The #1 New York Times bestseller, and the inspiration for the hit Broadway musical Hamilton! Pulitzer Prize-winning author Ron Chernow presents a landmark biography of Alexander Hamilton, the Founding Father who galvanized, inspired, scandalized, and shaped the newborn nation. "Grand-scale biography at its best—thorough, insightful, consistently fair, and superbly written . . . A genuinely great book." —David McCullough “A robust full-length portrait, in my view the best ever written, of the most brilliant, charismatic and dangerous founder of them all." —Joseph Ellis Few figures in American history have been more hotly debated or more grossly misunderstood than Alexander Hamilton. Chernow’s biography gives Hamilton his due and sets the record straight, deftly illustrating that the political and economic greatness of today’s America is the result of Hamilton’s countless sacrifices to champion ideas that were often wildly disputed during his time. “To repudiate his legacy,” Chernow writes, “is, in many ways, to repudiate the modern world.” Chernow here recounts Hamilton’s turbulent life: an illegitimate, largely self-taught orphan from the Caribbean, he came out of nowhere to take America by storm, rising to become George Washington’s aide-de-camp in the Continental Army, coauthoring The Federalist Papers, founding the Bank of New York, leading the Federalist Party, and becoming the first Treasury Secretary of the United States.Historians have long told the story of America’s birth as the triumph of Jefferson’s democratic ideals over the aristocratic intentions of Hamilton. Chernow presents an entirely different man, whose legendary ambitions were motivated not merely by self-interest but by passionate patriotism and a stubborn will to build the foundations of American prosperity and power. His is a Hamilton far more human than we’ve encountered before—from his shame about his birth to his fiery aspirations, from his intimate relationships with childhood friends to his titanic feuds with Jefferson, Madison, Adams, Monroe, and Burr, and from his highly public affair with Maria Reynolds to his loving marriage to his loyal wife Eliza. And never before has there been a more vivid account of Hamilton’s famous and mysterious death in a duel with Aaron Burr in July of 1804. Chernow’s biography is not just a portrait of Hamilton, but the story of America’s birth seen through its most central figure. At a critical time to look back to our roots, Alexander Hamilton will remind readers of the purpose of our institutions and our heritage as Americans. 9780143034759
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The untold story of the founding father’s likely Jewish birth and upbringing—and its revolutionary consequences for understanding him and the nation he fought to create In The Jewish World of Alexander Hamilton, Andrew Porwancher debunks a string of myths about the origins of this founding father to arrive at a startling conclusion: Hamilton, in all likelihood, was born and raised Jewish. For more than two centuries, his youth in the Caribbean has remained shrouded in mystery. Hamilton himself wanted it that way, and most biographers have simply assumed he had a Christian boyhood. With a detective’s persistence and a historian’s rigor, Porwancher upends that assumption and revolutionizes our understanding of an American icon. This radical reassessment of Hamilton’s religious upbringing gives us a fresh perspective on both his adult years and the country he helped forge. Although he didn’t identify as a Jew in America, Hamilton cultivated a relationship with the Jewish community that made him unique among the founders. As a lawyer, he advocated for Jewish citizens in court. As a financial visionary, he invigorated sectors of the economy that gave Jews their greatest opportunities. As an alumnus of Columbia, he made his alma mater more welcoming to Jewish people. And his efforts are all the more striking given the pernicious antisemitism of the era. In a new nation torn between democratic promises and discriminatory practices, Hamilton fought for a republic in which Jew and Gentile would stand as equals. By setting Hamilton in the context of his Jewish world for the first time, this fascinating book challenges us to rethink the life and legend of America's most enigmatic founder.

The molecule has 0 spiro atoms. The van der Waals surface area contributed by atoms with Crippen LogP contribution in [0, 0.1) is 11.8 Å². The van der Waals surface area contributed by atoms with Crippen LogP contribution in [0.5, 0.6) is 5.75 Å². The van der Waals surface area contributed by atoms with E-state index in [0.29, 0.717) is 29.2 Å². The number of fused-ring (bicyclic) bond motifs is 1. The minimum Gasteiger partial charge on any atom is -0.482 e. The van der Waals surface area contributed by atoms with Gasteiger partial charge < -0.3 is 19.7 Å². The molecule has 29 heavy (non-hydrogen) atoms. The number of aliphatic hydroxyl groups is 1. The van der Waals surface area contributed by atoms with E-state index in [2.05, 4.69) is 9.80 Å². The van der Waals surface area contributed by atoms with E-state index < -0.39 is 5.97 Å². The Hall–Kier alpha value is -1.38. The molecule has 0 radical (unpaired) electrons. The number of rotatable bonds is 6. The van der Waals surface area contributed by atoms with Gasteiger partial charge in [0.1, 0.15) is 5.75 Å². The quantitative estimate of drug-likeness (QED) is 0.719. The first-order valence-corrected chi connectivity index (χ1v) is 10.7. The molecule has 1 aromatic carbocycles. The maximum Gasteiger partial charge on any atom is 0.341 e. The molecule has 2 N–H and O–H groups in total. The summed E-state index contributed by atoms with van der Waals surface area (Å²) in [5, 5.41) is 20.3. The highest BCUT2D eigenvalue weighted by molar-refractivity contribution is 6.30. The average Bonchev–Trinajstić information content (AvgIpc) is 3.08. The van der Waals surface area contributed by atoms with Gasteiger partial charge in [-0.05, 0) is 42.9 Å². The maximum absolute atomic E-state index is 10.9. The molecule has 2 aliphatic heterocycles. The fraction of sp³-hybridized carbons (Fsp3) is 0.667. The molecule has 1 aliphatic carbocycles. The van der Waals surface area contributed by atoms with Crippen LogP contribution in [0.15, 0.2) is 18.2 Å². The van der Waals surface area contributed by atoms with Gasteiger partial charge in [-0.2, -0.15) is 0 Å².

Read the story of the Founding Father who inspired the smash Broadway musical. Born in the British West Indies and orphaned as a child, Alexander Hamilton made his way to the American Colonies and studied to become a lawyer. He joined a local militia during the American Revolution, rose to the rank of Major General, and became the chief aide to General George Washington. After the war, he became the first U.S. Secretary of the Treasury. He founded the Bank of New York and The New York Post newspaper. He served as a delegate to the Constitutional Convention and is also celebrated as a co-author of The Federalist Papers, a series of essays that are still used today to interpret the U.S. Constitution. The end of his life became a national scandal when he was shot and killed in a duel with then-Vice President Aaron Burr.